The US Navy's top aircraft buyer has been nominated to assume control of the Lockheed Martin F-35 Joint Strike Fighter programme as it begins to face a new level of public scrutiny.
Vice Adm David Venlet, commander of the Naval Air Systems Command (NAVAIR), must be confirmed by the Senate before he can take the position.
If approved, Venlet would replace a predecessor - Brig Gen David Heinz - who was removed from the JSF leadership post mid-way through what was expected to be a three-year tenure.
Venlet will inherit a programme that is expected to soon breach a cost threshold established under the Nunn-McCurdy Law. As a result, the Pentagon has already restructured the programme. In early February, Secretary of Defense Robert Gates announced decisions to slash up to 120 orders over the next five years and increase flight-test resources to shrink a projected 30-month delay to 13 months.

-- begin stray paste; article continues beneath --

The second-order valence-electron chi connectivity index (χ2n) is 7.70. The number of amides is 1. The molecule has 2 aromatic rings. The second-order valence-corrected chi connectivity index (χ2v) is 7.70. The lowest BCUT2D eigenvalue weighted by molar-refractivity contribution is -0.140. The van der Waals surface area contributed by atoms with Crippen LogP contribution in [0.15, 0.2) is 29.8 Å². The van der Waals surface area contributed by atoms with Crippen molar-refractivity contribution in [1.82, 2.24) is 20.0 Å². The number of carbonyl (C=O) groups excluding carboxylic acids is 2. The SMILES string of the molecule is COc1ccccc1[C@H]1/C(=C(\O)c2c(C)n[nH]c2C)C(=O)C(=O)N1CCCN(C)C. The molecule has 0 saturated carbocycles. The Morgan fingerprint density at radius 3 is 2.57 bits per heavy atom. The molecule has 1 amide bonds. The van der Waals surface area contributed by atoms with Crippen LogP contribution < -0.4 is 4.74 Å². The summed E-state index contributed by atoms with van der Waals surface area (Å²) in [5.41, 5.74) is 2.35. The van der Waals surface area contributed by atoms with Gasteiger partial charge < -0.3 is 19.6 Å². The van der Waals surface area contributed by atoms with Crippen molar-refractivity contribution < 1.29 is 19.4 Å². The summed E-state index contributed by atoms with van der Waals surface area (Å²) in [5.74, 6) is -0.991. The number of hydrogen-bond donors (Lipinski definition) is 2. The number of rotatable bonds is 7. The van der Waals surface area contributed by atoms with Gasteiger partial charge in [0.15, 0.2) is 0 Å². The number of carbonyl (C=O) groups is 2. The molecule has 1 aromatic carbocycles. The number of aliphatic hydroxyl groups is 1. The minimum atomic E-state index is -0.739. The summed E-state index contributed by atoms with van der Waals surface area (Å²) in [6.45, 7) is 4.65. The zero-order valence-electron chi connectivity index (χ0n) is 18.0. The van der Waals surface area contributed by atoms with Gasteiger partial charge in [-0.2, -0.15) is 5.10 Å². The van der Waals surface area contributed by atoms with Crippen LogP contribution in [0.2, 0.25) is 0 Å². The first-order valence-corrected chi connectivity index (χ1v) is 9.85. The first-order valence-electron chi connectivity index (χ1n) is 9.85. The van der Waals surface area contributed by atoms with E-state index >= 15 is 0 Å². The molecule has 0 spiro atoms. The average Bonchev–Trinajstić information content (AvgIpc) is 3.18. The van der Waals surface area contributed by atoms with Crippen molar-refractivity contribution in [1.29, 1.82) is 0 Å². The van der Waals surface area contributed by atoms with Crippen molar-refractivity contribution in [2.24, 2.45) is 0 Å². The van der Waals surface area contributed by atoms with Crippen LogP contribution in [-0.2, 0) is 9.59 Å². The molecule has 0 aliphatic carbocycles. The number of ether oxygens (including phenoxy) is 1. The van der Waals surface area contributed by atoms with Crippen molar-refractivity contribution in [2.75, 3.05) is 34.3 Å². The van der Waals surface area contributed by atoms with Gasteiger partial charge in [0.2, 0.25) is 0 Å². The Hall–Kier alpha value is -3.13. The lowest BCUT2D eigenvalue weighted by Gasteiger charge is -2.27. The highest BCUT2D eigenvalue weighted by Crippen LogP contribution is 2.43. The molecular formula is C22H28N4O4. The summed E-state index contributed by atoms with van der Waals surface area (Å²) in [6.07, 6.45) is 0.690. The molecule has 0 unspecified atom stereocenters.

© Lockheed Martin
Lockheed Martin also must sacrifice up to $614 million in incentive fees.
A decorated radar intercept officer in the Grumman F-14, Venlet has previously served as deputy programme manager for the Boeing F/A-18 and programme manager for the navy's position in the US Air Force's Raytheon AIM-9X air-to-air missile development programme.
As NAVAIR chief, Venlet has managed to balance supporting both the F/A-18E/F Super Hornet and the F-35C carrier variant. He has publicly endorsed a strategy to buy more F/A-18E/Fs because of F-35C delays, and also defended the JSF programme's rate of progress.
Venlet would be the first USN officer to lead the JSF programme since Rear Adm Steven Enewold, who guided the programme through the redesign for the F-35B short take-off and vertical landing variant in 2004.